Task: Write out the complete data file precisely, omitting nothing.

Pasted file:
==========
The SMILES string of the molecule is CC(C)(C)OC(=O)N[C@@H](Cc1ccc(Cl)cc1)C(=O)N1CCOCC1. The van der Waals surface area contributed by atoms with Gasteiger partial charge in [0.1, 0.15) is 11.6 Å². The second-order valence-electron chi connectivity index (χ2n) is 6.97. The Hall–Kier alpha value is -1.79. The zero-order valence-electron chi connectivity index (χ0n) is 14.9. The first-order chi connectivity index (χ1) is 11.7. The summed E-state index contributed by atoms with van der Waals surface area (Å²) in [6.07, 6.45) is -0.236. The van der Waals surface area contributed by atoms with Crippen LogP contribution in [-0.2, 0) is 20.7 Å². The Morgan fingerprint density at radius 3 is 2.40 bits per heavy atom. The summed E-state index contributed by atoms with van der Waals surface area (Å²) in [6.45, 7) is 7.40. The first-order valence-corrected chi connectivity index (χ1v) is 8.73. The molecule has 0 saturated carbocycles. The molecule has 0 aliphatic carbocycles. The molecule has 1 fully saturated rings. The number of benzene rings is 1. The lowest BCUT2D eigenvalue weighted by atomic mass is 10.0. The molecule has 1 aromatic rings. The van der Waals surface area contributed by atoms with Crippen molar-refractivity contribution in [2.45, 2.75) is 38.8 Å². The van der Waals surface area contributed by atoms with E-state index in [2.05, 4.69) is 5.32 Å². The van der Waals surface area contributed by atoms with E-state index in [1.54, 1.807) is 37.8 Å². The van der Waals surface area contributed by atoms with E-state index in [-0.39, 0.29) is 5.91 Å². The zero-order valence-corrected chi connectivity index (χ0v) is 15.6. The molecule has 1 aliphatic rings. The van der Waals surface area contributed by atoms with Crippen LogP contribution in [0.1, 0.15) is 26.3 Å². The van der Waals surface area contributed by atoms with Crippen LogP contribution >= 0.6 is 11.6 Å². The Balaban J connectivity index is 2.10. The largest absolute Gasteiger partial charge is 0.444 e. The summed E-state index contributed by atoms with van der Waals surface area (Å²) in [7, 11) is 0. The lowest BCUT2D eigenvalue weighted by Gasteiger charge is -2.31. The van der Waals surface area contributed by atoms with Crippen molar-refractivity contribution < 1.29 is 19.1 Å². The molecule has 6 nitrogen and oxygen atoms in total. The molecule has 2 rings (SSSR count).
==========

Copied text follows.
The SMILES string of the molecule is CC(C)(C)OC(=O)N[C@@H](Cc1ccc(Cl)cc1)C(=O)N1CCOCC1. The van der Waals surface area contributed by atoms with Gasteiger partial charge in [0.1, 0.15) is 11.6 Å². The second-order valence-electron chi connectivity index (χ2n) is 6.97. The Hall–Kier alpha value is -1.79. The zero-order valence-electron chi connectivity index (χ0n) is 14.9. The first-order chi connectivity index (χ1) is 11.7. The summed E-state index contributed by atoms with van der Waals surface area (Å²) in [6.07, 6.45) is -0.236. The van der Waals surface area contributed by atoms with Crippen LogP contribution in [-0.2, 0) is 20.7 Å². The Morgan fingerprint density at radius 3 is 2.40 bits per heavy atom. The summed E-state index contributed by atoms with van der Waals surface area (Å²) in [6.45, 7) is 7.40. The first-order valence-corrected chi connectivity index (χ1v) is 8.73. The molecule has 0 saturated carbocycles. The molecule has 0 aliphatic carbocycles. The molecule has 1 fully saturated rings. The number of benzene rings is 1. The lowest BCUT2D eigenvalue weighted by atomic mass is 10.0. The molecule has 1 aromatic rings. The van der Waals surface area contributed by atoms with Crippen molar-refractivity contribution in [2.45, 2.75) is 38.8 Å². The van der Waals surface area contributed by atoms with E-state index in [2.05, 4.69) is 5.32 Å². The van der Waals surface area contributed by atoms with E-state index in [1.54, 1.807) is 37.8 Å². The van der Waals surface area contributed by atoms with E-state index in [-0.39, 0.29) is 5.91 Å². The zero-order valence-corrected chi connectivity index (χ0v) is 15.6. The molecule has 1 aliphatic rings. The van der Waals surface area contributed by atoms with Crippen LogP contribution in [0.1, 0.15) is 26.3 Å². The van der Waals surface area contributed by atoms with Crippen LogP contribution >= 0.6 is 11.6 Å². The Balaban J connectivity index is 2.10. The largest absolute Gasteiger partial charge is 0.444 e. The summed E-state index contributed by atoms with van der Waals surface area (Å²) in [7, 11) is 0. The lowest BCUT2D eigenvalue weighted by Gasteiger charge is -2.31. The van der Waals surface area contributed by atoms with Crippen molar-refractivity contribution < 1.29 is 19.1 Å². The molecule has 6 nitrogen and oxygen atoms in total. The molecule has 2 rings (SSSR count).